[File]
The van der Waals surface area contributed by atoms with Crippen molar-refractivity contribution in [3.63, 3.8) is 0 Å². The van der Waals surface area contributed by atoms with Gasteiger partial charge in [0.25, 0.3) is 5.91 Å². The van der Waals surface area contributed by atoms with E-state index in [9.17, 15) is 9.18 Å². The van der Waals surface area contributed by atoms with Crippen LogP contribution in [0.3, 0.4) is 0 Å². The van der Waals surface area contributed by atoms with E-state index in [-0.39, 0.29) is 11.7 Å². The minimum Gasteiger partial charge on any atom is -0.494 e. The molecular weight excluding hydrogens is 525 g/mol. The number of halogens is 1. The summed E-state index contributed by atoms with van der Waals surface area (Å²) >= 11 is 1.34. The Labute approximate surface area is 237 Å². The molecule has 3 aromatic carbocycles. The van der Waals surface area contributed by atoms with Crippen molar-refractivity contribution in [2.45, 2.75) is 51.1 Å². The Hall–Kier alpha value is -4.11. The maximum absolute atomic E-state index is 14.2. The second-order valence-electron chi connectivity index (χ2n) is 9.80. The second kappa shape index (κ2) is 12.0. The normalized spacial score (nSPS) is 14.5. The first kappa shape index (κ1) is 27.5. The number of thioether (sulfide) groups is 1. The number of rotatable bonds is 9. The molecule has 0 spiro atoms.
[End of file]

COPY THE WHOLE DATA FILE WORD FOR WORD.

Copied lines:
The van der Waals surface area contributed by atoms with Crippen molar-refractivity contribution in [3.63, 3.8) is 0 Å². The van der Waals surface area contributed by atoms with Gasteiger partial charge in [0.25, 0.3) is 5.91 Å². The van der Waals surface area contributed by atoms with E-state index in [9.17, 15) is 9.18 Å². The van der Waals surface area contributed by atoms with Crippen LogP contribution in [0.3, 0.4) is 0 Å². The van der Waals surface area contributed by atoms with E-state index in [-0.39, 0.29) is 11.7 Å². The minimum Gasteiger partial charge on any atom is -0.494 e. The molecular weight excluding hydrogens is 525 g/mol. The number of halogens is 1. The summed E-state index contributed by atoms with van der Waals surface area (Å²) >= 11 is 1.34. The Labute approximate surface area is 237 Å². The molecule has 3 aromatic carbocycles. The van der Waals surface area contributed by atoms with Crippen molar-refractivity contribution in [2.45, 2.75) is 51.1 Å². The Hall–Kier alpha value is -4.11. The maximum absolute atomic E-state index is 14.2. The second-order valence-electron chi connectivity index (χ2n) is 9.80. The second kappa shape index (κ2) is 12.0. The normalized spacial score (nSPS) is 14.5. The first kappa shape index (κ1) is 27.5. The number of thioether (sulfide) groups is 1. The number of rotatable bonds is 9. The molecule has 0 spiro atoms.